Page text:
Caitlin Taylor: Ginsburgs legacy will live on – Monroe Evening News

Posted in Tattoo Shop on Sep 21, 2020

The state controlling a woman would mean denying her full autonomy and full equality. Ruth Bader Ginsburg

The state controlling a woman would mean denying her full autonomy and full equality. Ruth Bader Ginsburg

About three weeks ago, I visit a friend for a weekend Up North.

When pursuing the downtown Petoskey shops, I noticed a section of pop culture puzzles and ones depicting various public figures. Thats when I spotted RBG.

Kyle enjoys puzzles, and while I generally dont have the patience for them, sometimes its a way to pass the time together especially if I get to pick the theme.

Nevertheless, I put it back, convincing myself I didnt have the extra money to spend on a puzzle that I didnt even know if Id actually complete.

Well, once this weekends news broke, I really wished Id gotten that puzzle.

Justice Ruth Bader Ginsburg the Notorious RBG died of metastatic pancreatic cancer, the U.S. Supreme Court announced just before 8 p.m. Friday. She was 87.

From being a young attorney convincing a panel of nine male justices to see the Constitution as a feminist document to becoming just the second woman Supreme Court justice to becoming a modern-day feminist icon, RBG will be missed by many generations of women.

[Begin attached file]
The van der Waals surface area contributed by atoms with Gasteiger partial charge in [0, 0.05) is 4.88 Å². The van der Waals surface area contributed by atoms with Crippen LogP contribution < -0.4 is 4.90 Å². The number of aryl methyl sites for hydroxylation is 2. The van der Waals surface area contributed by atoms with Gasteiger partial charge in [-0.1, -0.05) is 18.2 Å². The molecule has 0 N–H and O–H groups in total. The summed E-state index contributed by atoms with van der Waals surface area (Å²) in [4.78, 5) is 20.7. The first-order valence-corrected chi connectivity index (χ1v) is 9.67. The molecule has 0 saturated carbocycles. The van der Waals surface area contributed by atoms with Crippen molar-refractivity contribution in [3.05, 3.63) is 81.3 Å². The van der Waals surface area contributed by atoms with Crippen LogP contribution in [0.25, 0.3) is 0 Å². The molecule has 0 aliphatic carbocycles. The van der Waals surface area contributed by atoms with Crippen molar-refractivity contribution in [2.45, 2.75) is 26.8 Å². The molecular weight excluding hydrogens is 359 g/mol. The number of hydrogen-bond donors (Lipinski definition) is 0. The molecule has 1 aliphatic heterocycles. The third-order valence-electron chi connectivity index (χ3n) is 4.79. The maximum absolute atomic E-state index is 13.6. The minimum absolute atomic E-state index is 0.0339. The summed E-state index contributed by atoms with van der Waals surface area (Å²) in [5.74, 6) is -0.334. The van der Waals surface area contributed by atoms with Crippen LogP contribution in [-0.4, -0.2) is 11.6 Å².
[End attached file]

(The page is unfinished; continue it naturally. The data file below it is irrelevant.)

Personally, Im pretty bummed.

A century since women achieved the right to vote, RBGs death brings an ironic sadness; she wasnt only a trailblazer in her field, but also a stark proponent for voting rights, particularly as a critic of the Supreme Courts decision to dismantle much of the Voting Rights Act in 2013.

Throughout her career, RBG became the first person on both the Harvard and Columbia law reviews; fought for equal pay at Rutgers Law School; cofounded the first law journal on womens rights; cofounded the first womens rights project at ACLU; won five of six cases argued in front of the Supreme Court; and became the first Supreme Court justice to officiate a same-sex marriage ceremony after giving the majority court ruling in 2015.

Within recent years, shes become a beloved pop culture icon. Certainly, no other Supreme Court justices can say they have their faces on T-shirts, memes or even tattoos.

Im guessing the Notorious RBG Halloween costumes will be out in full force this year.

But its all for good reason: RBG has fought for the type of world that all people want to live in not just women. And shes always been one to say whats on her mind.

Here are some of those notorious words:

People ask me sometimes When will there be enough women on the court? And my answer is: When there are nine.

My mother told me to be a lady. And for her, that meant be your own person; be independent.

Women belong in all places where decisions are being made. It shouldnt be that women are the exception.

Women will only have true equality when men share with them the responsibility of bringing up the next generation.

Real change, enduring change, happens one step at a time.

Rest in Peace, Notorious RBG. Your legacy will live on.

Caitlin Taylor is representing Womens Vote, Womens Voice, Womens Equality, a group celebrating the 100th anniversary of womens right to vote in her column this week. Contact her at ctaylor@monroenews.com.

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Caitlin Taylor: Ginsburgs legacy will live on - Monroe Evening News

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